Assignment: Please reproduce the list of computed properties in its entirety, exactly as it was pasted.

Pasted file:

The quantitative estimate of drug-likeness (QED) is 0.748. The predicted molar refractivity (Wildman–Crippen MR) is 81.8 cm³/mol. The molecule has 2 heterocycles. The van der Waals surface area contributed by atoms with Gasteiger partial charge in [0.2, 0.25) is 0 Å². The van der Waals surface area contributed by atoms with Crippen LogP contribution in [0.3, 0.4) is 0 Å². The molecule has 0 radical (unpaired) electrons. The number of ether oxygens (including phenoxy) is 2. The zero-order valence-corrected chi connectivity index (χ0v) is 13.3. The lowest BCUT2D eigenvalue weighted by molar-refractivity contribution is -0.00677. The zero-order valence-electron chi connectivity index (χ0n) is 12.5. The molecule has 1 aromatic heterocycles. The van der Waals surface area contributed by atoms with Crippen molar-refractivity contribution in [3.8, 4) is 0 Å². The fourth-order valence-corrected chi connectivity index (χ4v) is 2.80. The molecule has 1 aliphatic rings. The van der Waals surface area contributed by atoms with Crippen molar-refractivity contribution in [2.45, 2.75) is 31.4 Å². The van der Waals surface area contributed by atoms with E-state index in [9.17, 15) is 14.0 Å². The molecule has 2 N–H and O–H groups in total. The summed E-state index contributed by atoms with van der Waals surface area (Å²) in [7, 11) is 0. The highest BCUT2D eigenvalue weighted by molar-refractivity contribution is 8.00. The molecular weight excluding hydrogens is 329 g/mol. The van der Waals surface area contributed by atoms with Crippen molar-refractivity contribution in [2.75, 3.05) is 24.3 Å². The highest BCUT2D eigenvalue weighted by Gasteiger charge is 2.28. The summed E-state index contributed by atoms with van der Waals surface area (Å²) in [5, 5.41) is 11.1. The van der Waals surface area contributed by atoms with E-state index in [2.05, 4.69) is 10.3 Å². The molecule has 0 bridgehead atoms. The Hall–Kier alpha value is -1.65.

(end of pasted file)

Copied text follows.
The quantitative estimate of drug-likeness (QED) is 0.748. The predicted molar refractivity (Wildman–Crippen MR) is 81.8 cm³/mol. The molecule has 2 heterocycles. The van der Waals surface area contributed by atoms with Gasteiger partial charge in [0.2, 0.25) is 0 Å². The van der Waals surface area contributed by atoms with Crippen LogP contribution in [0.3, 0.4) is 0 Å². The molecule has 0 radical (unpaired) electrons. The number of ether oxygens (including phenoxy) is 2. The zero-order valence-corrected chi connectivity index (χ0v) is 13.3. The lowest BCUT2D eigenvalue weighted by molar-refractivity contribution is -0.00677. The zero-order valence-electron chi connectivity index (χ0n) is 12.5. The molecule has 1 aromatic heterocycles. The van der Waals surface area contributed by atoms with Crippen molar-refractivity contribution in [3.8, 4) is 0 Å². The fourth-order valence-corrected chi connectivity index (χ4v) is 2.80. The molecule has 1 aliphatic rings. The van der Waals surface area contributed by atoms with Crippen molar-refractivity contribution in [2.45, 2.75) is 31.4 Å². The van der Waals surface area contributed by atoms with E-state index in [9.17, 15) is 14.0 Å². The molecule has 2 N–H and O–H groups in total. The summed E-state index contributed by atoms with van der Waals surface area (Å²) in [7, 11) is 0. The highest BCUT2D eigenvalue weighted by molar-refractivity contribution is 8.00. The molecular weight excluding hydrogens is 329 g/mol. The van der Waals surface area contributed by atoms with Crippen molar-refractivity contribution in [2.75, 3.05) is 24.3 Å². The highest BCUT2D eigenvalue weighted by Gasteiger charge is 2.28. The summed E-state index contributed by atoms with van der Waals surface area (Å²) in [5, 5.41) is 11.1. The van der Waals surface area contributed by atoms with E-state index in [2.05, 4.69) is 10.3 Å². The molecule has 0 bridgehead atoms. The Hall–Kier alpha value is -1.65.